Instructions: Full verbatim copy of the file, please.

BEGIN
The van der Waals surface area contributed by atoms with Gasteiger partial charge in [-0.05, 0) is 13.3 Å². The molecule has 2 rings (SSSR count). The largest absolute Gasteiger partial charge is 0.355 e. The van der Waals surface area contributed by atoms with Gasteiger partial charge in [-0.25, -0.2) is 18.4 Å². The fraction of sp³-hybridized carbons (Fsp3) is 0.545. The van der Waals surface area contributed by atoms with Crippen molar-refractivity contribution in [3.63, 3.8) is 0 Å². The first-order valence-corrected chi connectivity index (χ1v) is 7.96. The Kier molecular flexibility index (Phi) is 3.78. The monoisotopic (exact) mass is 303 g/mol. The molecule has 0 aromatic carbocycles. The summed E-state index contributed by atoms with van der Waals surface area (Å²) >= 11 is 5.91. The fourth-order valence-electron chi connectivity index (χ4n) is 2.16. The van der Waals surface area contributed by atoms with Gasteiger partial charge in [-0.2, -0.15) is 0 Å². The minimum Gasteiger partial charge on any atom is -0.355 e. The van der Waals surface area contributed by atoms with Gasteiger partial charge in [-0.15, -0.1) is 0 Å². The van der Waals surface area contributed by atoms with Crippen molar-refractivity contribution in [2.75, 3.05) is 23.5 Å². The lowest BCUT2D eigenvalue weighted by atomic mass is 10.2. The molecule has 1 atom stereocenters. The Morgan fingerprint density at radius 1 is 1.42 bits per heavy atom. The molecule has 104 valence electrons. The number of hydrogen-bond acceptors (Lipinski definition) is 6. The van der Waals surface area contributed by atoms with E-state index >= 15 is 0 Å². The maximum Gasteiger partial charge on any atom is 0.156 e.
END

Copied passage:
The van der Waals surface area contributed by atoms with Gasteiger partial charge in [-0.05, 0) is 13.3 Å². The molecule has 2 rings (SSSR count). The largest absolute Gasteiger partial charge is 0.355 e. The van der Waals surface area contributed by atoms with Gasteiger partial charge in [-0.25, -0.2) is 18.4 Å². The fraction of sp³-hybridized carbons (Fsp3) is 0.545. The van der Waals surface area contributed by atoms with Crippen molar-refractivity contribution in [3.63, 3.8) is 0 Å². The first-order valence-corrected chi connectivity index (χ1v) is 7.96. The Kier molecular flexibility index (Phi) is 3.78. The monoisotopic (exact) mass is 303 g/mol. The molecule has 0 aromatic carbocycles. The summed E-state index contributed by atoms with van der Waals surface area (Å²) >= 11 is 5.91. The fourth-order valence-electron chi connectivity index (χ4n) is 2.16. The van der Waals surface area contributed by atoms with Gasteiger partial charge in [-0.2, -0.15) is 0 Å². The minimum Gasteiger partial charge on any atom is -0.355 e. The van der Waals surface area contributed by atoms with Gasteiger partial charge in [-0.15, -0.1) is 0 Å². The van der Waals surface area contributed by atoms with Crippen molar-refractivity contribution in [2.75, 3.05) is 23.5 Å². The lowest BCUT2D eigenvalue weighted by atomic mass is 10.2. The molecule has 1 atom stereocenters. The Morgan fingerprint density at radius 1 is 1.42 bits per heavy atom. The molecule has 104 valence electrons. The number of hydrogen-bond acceptors (Lipinski definition) is 6. The van der Waals surface area contributed by atoms with E-state index >= 15 is 0 Å². The maximum Gasteiger partial charge on any atom is 0.156 e.